I've always lived by my diary.
It's like holding my memory in my hand. Whether it be on paper or on the phone, my diary represents all that isn't in my mind. I like to think I am keeping my mind free for greater things, but in truth, it just doesn't retain all the details and at any given time, there really isn't much else going on.
And so, the diary is that repository of information about my every day. All my appointments and times and dates are there. It's not a place for putting down my thoughts and feelings. It's just a place to remember stuff.
And now, I wake up in the morning with this curious feeling of displacement. I look at the diary anyway, but all I see are lines crossed through everything, lines heavy with cancellation strokes.
Where once this was a place that jotted down details about dinners with friends, movies, events and shows, it is now a barren wasteland of cancellation and despair. I no longer need to look at it.
I know what will be on the agenda for today and that will be nothing but a trail of what my life would be like without the coronavirus.
My oldest son phoned me first to tell me that he is on a peppercorn wage for now, being assessed on a weekly basis. His job is to organise festivals and major events. When the virus struck he was supposed to be checking out international artists in Texas and now, he is looking at his own blank diary.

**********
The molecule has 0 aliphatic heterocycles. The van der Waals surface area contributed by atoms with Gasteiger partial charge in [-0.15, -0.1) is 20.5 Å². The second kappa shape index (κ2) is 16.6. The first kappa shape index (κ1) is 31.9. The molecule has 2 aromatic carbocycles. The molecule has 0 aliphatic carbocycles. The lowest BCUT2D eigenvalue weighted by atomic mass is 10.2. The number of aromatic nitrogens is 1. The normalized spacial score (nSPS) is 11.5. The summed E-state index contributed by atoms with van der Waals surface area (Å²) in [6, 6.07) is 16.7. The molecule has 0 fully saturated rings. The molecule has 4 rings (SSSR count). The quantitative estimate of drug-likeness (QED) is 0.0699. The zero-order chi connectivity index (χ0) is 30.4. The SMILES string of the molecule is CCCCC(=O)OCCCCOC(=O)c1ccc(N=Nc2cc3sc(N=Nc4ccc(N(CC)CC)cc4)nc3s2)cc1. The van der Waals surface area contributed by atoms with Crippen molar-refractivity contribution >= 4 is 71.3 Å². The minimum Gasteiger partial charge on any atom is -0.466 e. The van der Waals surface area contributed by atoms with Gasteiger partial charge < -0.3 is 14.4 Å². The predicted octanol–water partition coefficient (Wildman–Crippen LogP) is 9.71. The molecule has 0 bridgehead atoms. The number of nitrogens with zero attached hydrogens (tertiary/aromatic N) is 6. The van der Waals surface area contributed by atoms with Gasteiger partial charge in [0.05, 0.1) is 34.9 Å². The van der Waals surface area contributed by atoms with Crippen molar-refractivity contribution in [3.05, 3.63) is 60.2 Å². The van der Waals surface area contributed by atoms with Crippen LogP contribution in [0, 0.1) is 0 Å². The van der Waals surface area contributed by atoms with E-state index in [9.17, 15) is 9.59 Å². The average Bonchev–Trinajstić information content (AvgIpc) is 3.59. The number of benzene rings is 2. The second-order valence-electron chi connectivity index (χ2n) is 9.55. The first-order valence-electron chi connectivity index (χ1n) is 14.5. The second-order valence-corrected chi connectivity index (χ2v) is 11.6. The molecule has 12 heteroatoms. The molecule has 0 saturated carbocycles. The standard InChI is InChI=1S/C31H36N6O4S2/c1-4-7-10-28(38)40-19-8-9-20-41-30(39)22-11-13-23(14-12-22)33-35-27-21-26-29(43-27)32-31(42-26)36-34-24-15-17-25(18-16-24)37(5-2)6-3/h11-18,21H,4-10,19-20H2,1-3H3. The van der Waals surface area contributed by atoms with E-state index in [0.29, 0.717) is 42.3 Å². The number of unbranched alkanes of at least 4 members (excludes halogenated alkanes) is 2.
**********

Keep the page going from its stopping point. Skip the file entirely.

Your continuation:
Another son phoned me to tell me that his wife has lost her job. Hers was in the tourism industry hiring out baby equipment to tourists travelling to the Gold Coast.
My other son has lost clients, but is bunkering down and putting his health and that of his family first. His wife works in domestic violence, something which is sadly a bit of a growth industry when disaster strikes.
My daughter's twins will be born into an uncertain world. The doctor has already told her her husband can be her only visitor and then for just one hour a day once they are born.
I look forward to us all filling our diaries once again. Let it happen soon and safely and let's put everyone and everything on its pages.
- Linda Muller